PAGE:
References and links

1.

T. W. Ebbesen, H. J. Lezec, H. F. Ghaemi, T. Thio, and P. A. Wolff, “Extraordinary optical transmission through sub-wavelength hole arrays,” Nature 391, 667–669 (1998). [CrossRef]

2.

H. J. Lezec and T. Thio, “Diffracted evanescent wave model for enhanced and suppressed optical transmission through subwavelength hole arrays,” Opt. Express 12, 3629–3651 (2004). [CrossRef] [PubMed]

3.

G. Gay, O. Alloschery, B. Viaris de Lesegno, C. O’Dwyer, J. Weiner, and H. J. Lezec, “The optical response of nanostructured surfaces and the composite diffracted evanescent wave,” Nat. Physics 2, 262–267 (2006). [CrossRef]

4.

G. Gay, O. Alloschery, B. Viaris de Lesegno, J. Weiner, and H. J. Lezec, “Surface wave generation and propagation on metallic subwavelength structures measured by far-field interferometry,” Phys. Rev. Lett. 96, 213901 (2006). [CrossRef] [PubMed]

5.

H. F. Schouten, N. Kuzmin, G. Dubois, T. D. Visser, G. Gbur, P. F. A. Alkemade, H. Blok, G. W.’t Hooft, D. Lenstra, and E. R. Eliel, “Plasmon-assisted two-slit transmission: Young’s experiment revisited,” Phys. Rev. Lett. 94, 053901 (2005). [CrossRef] [PubMed]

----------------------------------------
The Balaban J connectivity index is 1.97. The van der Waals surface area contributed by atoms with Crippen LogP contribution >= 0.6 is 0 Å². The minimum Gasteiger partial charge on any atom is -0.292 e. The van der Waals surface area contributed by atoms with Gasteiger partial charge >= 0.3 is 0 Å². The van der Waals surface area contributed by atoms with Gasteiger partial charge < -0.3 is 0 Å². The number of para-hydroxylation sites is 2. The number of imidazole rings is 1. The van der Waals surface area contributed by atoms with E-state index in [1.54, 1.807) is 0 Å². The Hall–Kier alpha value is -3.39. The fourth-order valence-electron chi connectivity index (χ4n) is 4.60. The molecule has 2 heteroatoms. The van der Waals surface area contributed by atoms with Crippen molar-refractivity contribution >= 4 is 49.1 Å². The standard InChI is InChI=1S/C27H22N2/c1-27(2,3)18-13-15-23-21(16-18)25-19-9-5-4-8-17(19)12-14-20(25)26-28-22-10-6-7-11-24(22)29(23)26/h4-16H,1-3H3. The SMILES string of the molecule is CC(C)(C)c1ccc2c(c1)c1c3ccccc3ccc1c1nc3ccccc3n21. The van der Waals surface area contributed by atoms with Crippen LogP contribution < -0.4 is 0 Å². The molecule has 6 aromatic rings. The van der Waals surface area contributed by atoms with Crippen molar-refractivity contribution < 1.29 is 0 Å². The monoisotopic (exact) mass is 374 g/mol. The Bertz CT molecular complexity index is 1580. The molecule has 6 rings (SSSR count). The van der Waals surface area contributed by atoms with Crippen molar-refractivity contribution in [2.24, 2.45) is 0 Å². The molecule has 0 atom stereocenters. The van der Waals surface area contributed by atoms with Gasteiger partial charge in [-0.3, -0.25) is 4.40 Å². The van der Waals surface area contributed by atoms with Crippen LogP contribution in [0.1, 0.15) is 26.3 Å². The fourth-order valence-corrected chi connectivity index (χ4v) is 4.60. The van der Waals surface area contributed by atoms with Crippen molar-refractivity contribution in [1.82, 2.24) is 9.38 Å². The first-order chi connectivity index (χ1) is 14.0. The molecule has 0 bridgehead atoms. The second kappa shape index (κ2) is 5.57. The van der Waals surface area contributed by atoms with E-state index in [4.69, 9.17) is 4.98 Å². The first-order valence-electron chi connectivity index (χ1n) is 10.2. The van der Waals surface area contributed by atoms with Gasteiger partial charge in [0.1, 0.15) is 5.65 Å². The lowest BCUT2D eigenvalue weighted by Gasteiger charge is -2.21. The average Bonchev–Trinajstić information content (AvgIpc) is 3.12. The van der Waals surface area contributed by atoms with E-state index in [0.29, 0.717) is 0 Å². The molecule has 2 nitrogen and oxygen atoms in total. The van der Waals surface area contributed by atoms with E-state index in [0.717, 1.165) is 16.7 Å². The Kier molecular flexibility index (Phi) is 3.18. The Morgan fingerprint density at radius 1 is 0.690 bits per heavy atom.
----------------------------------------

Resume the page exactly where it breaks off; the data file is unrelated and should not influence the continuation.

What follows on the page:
6.

P. Lalanne and J. P. Hugonin, “Interaction between optical nano-objects at metallo-dielectric interfaces,” Nat. Physics 2, 551–556 (2006). [CrossRef]

7.

L. Aigouy, P. Lalanne, J. P. Hugonin, G. Julié, V. Mathet, and M. Mortier, “Near-field analysis of surface waves launched at nanoslit apertures,” Phys. Rev. Lett. 98, 153902 (2007). [CrossRef] [PubMed]

8.

Y. Xie, A. R. Zakharian, J. V. Moloney, and M. Mansuripur, “Transmission of light through slit apertures in metallic films,” Opt. Express 12, 6106–6121 (2004). [CrossRef] [PubMed]

9.

B. Ung and Y. Sheng, “Interference of surface waves in a metallic nanoslit,” Opt. Express 15, 1182–1190 (2007). [CrossRef] [PubMed]

10.

G. Lévêque, O. J. F. Martin, and J. Weiner, “Transient behavior of surface plasmon polaritons scattered at a subwavelength groove,” Phys. Rev. B. 76, 155418 (2007). [CrossRef]

11.

L. Yin, V. K. Vlasko-Vlasov, J. Pearson, J. M. Hiller, J. Hua, U. Welp, D. E. Brown, and C. W. Kimball, “Subwavelength focusing and guiding of surface plasmons,” Nano. Letts. 5, 1399–1402 (2005). [CrossRef]